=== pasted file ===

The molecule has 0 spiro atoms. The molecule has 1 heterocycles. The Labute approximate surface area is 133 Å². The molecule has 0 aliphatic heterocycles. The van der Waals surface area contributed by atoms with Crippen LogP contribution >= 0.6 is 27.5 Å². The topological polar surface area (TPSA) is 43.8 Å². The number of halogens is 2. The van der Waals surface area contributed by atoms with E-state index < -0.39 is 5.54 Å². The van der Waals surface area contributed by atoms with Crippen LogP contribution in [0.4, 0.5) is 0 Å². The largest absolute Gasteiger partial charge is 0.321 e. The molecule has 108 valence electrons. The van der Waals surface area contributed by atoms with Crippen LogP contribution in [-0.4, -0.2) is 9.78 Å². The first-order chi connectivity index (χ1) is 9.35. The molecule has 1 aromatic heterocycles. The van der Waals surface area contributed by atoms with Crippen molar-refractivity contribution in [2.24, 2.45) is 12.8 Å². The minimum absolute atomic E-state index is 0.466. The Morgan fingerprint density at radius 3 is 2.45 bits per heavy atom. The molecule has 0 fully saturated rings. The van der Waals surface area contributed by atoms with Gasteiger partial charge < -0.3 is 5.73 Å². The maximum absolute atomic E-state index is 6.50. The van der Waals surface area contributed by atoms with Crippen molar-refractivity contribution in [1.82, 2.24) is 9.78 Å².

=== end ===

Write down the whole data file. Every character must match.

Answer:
The molecule has 0 spiro atoms. The molecule has 1 heterocycles. The Labute approximate surface area is 133 Å². The molecule has 0 aliphatic heterocycles. The van der Waals surface area contributed by atoms with Crippen LogP contribution >= 0.6 is 27.5 Å². The topological polar surface area (TPSA) is 43.8 Å². The number of halogens is 2. The van der Waals surface area contributed by atoms with E-state index < -0.39 is 5.54 Å². The van der Waals surface area contributed by atoms with Crippen LogP contribution in [0.4, 0.5) is 0 Å². The largest absolute Gasteiger partial charge is 0.321 e. The molecule has 108 valence electrons. The van der Waals surface area contributed by atoms with Crippen LogP contribution in [-0.4, -0.2) is 9.78 Å². The first-order chi connectivity index (χ1) is 9.35. The molecule has 1 aromatic heterocycles. The van der Waals surface area contributed by atoms with Crippen molar-refractivity contribution in [2.24, 2.45) is 12.8 Å². The minimum absolute atomic E-state index is 0.466. The Morgan fingerprint density at radius 3 is 2.45 bits per heavy atom. The molecule has 0 fully saturated rings. The van der Waals surface area contributed by atoms with Gasteiger partial charge < -0.3 is 5.73 Å². The maximum absolute atomic E-state index is 6.50. The van der Waals surface area contributed by atoms with Crippen molar-refractivity contribution in [1.82, 2.24) is 9.78 Å².